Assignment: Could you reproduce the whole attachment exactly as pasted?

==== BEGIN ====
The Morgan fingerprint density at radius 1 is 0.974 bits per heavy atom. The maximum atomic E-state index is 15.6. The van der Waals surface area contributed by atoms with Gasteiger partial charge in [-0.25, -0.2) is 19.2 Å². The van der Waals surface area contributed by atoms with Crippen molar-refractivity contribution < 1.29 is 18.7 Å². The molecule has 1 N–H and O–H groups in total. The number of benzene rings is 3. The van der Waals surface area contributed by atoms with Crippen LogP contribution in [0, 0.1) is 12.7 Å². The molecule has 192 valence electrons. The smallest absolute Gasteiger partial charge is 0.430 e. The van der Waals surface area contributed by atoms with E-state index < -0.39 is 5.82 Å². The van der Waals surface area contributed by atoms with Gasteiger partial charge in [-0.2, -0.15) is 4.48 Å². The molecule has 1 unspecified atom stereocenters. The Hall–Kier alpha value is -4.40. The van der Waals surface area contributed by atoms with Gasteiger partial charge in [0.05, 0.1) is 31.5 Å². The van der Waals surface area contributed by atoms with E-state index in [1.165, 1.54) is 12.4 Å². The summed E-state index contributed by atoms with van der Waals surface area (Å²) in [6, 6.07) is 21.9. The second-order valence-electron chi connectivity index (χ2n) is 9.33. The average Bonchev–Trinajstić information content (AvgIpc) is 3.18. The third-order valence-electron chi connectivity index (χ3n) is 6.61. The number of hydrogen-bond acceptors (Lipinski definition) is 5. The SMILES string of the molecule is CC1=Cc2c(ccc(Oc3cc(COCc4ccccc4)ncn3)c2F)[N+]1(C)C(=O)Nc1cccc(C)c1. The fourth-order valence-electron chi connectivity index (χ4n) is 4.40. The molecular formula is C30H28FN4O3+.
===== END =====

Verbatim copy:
The Morgan fingerprint density at radius 1 is 0.974 bits per heavy atom. The maximum atomic E-state index is 15.6. The van der Waals surface area contributed by atoms with Gasteiger partial charge in [-0.25, -0.2) is 19.2 Å². The van der Waals surface area contributed by atoms with Crippen molar-refractivity contribution < 1.29 is 18.7 Å². The molecule has 1 N–H and O–H groups in total. The number of benzene rings is 3. The van der Waals surface area contributed by atoms with Crippen LogP contribution in [0, 0.1) is 12.7 Å². The molecule has 192 valence electrons. The smallest absolute Gasteiger partial charge is 0.430 e. The van der Waals surface area contributed by atoms with E-state index < -0.39 is 5.82 Å². The van der Waals surface area contributed by atoms with Gasteiger partial charge in [-0.2, -0.15) is 4.48 Å². The molecule has 1 unspecified atom stereocenters. The Hall–Kier alpha value is -4.40. The van der Waals surface area contributed by atoms with Gasteiger partial charge in [0.05, 0.1) is 31.5 Å². The van der Waals surface area contributed by atoms with E-state index in [1.165, 1.54) is 12.4 Å². The summed E-state index contributed by atoms with van der Waals surface area (Å²) in [6, 6.07) is 21.9. The second-order valence-electron chi connectivity index (χ2n) is 9.33. The average Bonchev–Trinajstić information content (AvgIpc) is 3.18. The third-order valence-electron chi connectivity index (χ3n) is 6.61. The number of hydrogen-bond acceptors (Lipinski definition) is 5. The SMILES string of the molecule is CC1=Cc2c(ccc(Oc3cc(COCc4ccccc4)ncn3)c2F)[N+]1(C)C(=O)Nc1cccc(C)c1. The fourth-order valence-electron chi connectivity index (χ4n) is 4.40. The molecular formula is C30H28FN4O3+.